Heads up! We'll be briefly closed for travel, 2/24–3/9. Orders during this time will be fulfilled on our return. We'll be online so please tell us what we need to know. Thanks for your support, patience, and passion!
December 29, 2018 11 Comments
Fortunate are artisans who love what they make. This is certainly true for Marcel Borthayre, one of the most important names in France's tradition of great wheel building. Thanks to the generous efforts of his daughter, Maryse, we can share some details of his cycling life. The clipping above, attests to his devotion to wheel building.
Marcel was born into a distinguished cycling family. His father, Joseph, who ran a shop in Biarritz, was a celebrated mechanic sought by champions such as Coppi, van Steenbergen, Bobet, Darrigade, Anquetil, Gimondi, Geminiani, Magne, and Bahamontes. Ocaña was perhaps the last to ride the Tour in 1977 with a saddle prepared by Borthayre. Leather saddle treatment was Joseph's specialty and he was the Saddle King during the '50's and '60's. He passed in 1983 at the age of 94 and worked the Tour de France when he was 65.
The clipping jokes about popular lore surrounding leather saddle preparation.
Marcel, in contrast, was drawn to wheels and for thirty years pushed the limits of materials and design. Hailing from the Basque region of southwest France, mountains were a steady influence. He developed a reputation for building very light rims with 24 spokes as early as the 1960's. This combination was considered impossible to race on unless built by Marcel. When asked why others could not do it, he said simply:
Because they do not love wheels like me. Because I alone have enough patience.
What wheel insights and innovations brought Marcel such notoriety? Like many solo builders, much of his tool kit has passed with him (he died in Bayonne, 1999). But I can speak of his influence on wheel builders over 6,000 miles away. He devised a spoke pattern and made it successful by breaking conventional rules. He used too few materials and utilized an unheard of spoke pattern. In the California cycling scene of the 1980's, the "Borthayre" spoke pattern was known. For some, the name "crow's foot" may sound familiar.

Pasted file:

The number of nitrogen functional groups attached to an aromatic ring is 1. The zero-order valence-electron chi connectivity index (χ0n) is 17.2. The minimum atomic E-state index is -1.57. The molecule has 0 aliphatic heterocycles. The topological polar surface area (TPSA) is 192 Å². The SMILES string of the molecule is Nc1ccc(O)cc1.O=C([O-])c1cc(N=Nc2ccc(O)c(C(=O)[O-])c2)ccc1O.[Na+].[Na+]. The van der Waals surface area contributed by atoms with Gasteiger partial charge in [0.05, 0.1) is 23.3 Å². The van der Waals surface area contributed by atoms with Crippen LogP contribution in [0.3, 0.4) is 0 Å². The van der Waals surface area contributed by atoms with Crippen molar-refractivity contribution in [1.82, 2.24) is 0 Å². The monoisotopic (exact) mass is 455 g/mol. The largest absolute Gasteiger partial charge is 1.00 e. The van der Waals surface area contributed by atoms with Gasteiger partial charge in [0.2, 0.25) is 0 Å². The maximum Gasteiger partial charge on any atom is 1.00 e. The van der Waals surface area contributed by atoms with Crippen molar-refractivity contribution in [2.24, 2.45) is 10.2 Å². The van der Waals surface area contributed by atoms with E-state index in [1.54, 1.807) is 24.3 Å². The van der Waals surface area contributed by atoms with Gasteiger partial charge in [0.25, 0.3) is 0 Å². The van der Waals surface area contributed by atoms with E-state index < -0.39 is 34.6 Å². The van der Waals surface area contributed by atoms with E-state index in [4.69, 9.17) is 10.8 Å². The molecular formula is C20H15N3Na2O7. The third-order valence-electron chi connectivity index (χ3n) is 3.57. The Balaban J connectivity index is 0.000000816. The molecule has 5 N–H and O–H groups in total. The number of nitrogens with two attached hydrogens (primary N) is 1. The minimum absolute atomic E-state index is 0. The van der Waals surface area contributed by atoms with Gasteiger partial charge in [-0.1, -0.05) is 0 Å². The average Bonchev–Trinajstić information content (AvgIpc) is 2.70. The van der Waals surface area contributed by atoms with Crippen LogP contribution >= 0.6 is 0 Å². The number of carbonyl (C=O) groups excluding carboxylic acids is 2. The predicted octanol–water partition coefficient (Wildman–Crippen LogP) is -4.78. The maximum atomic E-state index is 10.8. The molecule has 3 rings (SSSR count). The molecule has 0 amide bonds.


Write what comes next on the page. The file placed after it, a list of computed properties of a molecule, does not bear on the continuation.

Notice groups of three spokes. Two spokes angle towards each other and between them is a radial spoke, direct from hub to rim. At the intersection of these three is a tie. Spoke tying and soldering connects spokes at their crossing. Some stiffness and retention (if one breaks) comes from this connection. It also prevents any noise that might come from rubbing.
Marcel built 24 spoke wheels featuring four triplet clusters on each hub flange. Why not?
The point of these visually arresting wheels is unseen. The meticulous balancing of tensions is mandatory if you aren't using a huge overbuild. When spokes and rims are minimized, every gram of mass and every kg of tension must be exact. This is the patience to which Marcel refers.
The novel pattern delivers a package that might otherwise be dismissed as inadequate. With the clever spoking, non-technical riders are more inclined to trust. In California, these wheels gave us great confidence to try and master superlight rims (Super Champion Medaille D'Or, at 260g, for example) with super low spoke numbers (24, like Marcel). We tried his patterns with success and became convinced that patient and precise tensioning is the key to such wheels .
Radial spokes were once unknown for road use and Marcel was among the first to break the rule. Since then we see a strong trend towards radial lacing especially associated with low spoke numbers. Transmitting force more directly from rim to hub, radial spokes add a measure of stiffness that benefits superlight rims with minimum spokes.
No doubt Marcel would agree with some developments pursued by subsequent builders under his influence. Is anything so sweet as a light wheel with acceptable stiffness and 100% reliability, especially for climbing or criterium riding?
Here is Marcel on some of his favorite rims. Please note his sensitivity to rims.
I very much miss the GL330, of Mavic, or even the GL 280 with which I was one of the only with good results. You had to be an expert at truing it. That is to say, it was necessary to spend a lot of time, a lot of going back between the spoke key and the block where I work them. With a rim that is light and difficult to true, the slightest mistake and you do not recover it anymore! One must be very honest with the wheel, very delicate. We must make sure that she feels good and is stable. You have to live with her to give her health. It's not done in ten minutes. Wolber's Profile A was a good rim too. Fragile too, one had to be nice with the key and bring it gradually to tension.
While Marcel was not a self promoter, his wheels found many fans.
I did not give away my wheels, I was proud of my job... My history is keeping the customer. I had my little success. Pingnon, Ocana, Fuente, Ovion, Echevarria, many swore by my wheels. I did not make money with that, you know. And while I'm sad, I'm happy. These sacred wheels filled my soul.
Don't some of you builders recognize his feelings?
Here are images courtesy of Marcel's daughter, Maryse.
Comments will be approved before showing up.